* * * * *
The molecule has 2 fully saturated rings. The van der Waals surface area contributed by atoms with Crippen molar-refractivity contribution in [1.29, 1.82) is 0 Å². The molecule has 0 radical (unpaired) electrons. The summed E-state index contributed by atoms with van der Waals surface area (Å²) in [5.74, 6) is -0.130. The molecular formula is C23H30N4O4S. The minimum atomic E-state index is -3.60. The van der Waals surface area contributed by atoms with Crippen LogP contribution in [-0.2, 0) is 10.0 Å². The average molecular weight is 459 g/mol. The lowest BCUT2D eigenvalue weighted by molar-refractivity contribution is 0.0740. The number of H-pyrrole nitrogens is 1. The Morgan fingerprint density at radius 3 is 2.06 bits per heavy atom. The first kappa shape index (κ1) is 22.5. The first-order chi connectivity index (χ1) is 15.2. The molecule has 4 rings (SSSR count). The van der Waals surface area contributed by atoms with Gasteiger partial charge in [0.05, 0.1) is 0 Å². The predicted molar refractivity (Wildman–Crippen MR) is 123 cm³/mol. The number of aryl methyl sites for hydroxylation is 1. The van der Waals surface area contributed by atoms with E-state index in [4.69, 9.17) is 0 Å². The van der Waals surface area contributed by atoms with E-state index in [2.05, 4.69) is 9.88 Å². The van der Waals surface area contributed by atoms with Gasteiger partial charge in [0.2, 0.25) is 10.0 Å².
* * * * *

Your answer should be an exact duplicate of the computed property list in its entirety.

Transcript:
The molecule has 2 fully saturated rings. The van der Waals surface area contributed by atoms with Crippen molar-refractivity contribution in [1.29, 1.82) is 0 Å². The molecule has 0 radical (unpaired) electrons. The summed E-state index contributed by atoms with van der Waals surface area (Å²) in [5.74, 6) is -0.130. The molecular formula is C23H30N4O4S. The minimum atomic E-state index is -3.60. The van der Waals surface area contributed by atoms with Crippen LogP contribution in [-0.2, 0) is 10.0 Å². The average molecular weight is 459 g/mol. The lowest BCUT2D eigenvalue weighted by molar-refractivity contribution is 0.0740. The number of H-pyrrole nitrogens is 1. The Morgan fingerprint density at radius 3 is 2.06 bits per heavy atom. The first kappa shape index (κ1) is 22.5. The first-order chi connectivity index (χ1) is 15.2. The molecule has 4 rings (SSSR count). The van der Waals surface area contributed by atoms with Gasteiger partial charge in [0.05, 0.1) is 0 Å². The predicted molar refractivity (Wildman–Crippen MR) is 123 cm³/mol. The number of aryl methyl sites for hydroxylation is 1. The van der Waals surface area contributed by atoms with E-state index in [4.69, 9.17) is 0 Å². The van der Waals surface area contributed by atoms with E-state index in [2.05, 4.69) is 9.88 Å². The van der Waals surface area contributed by atoms with Gasteiger partial charge in [0.2, 0.25) is 10.0 Å².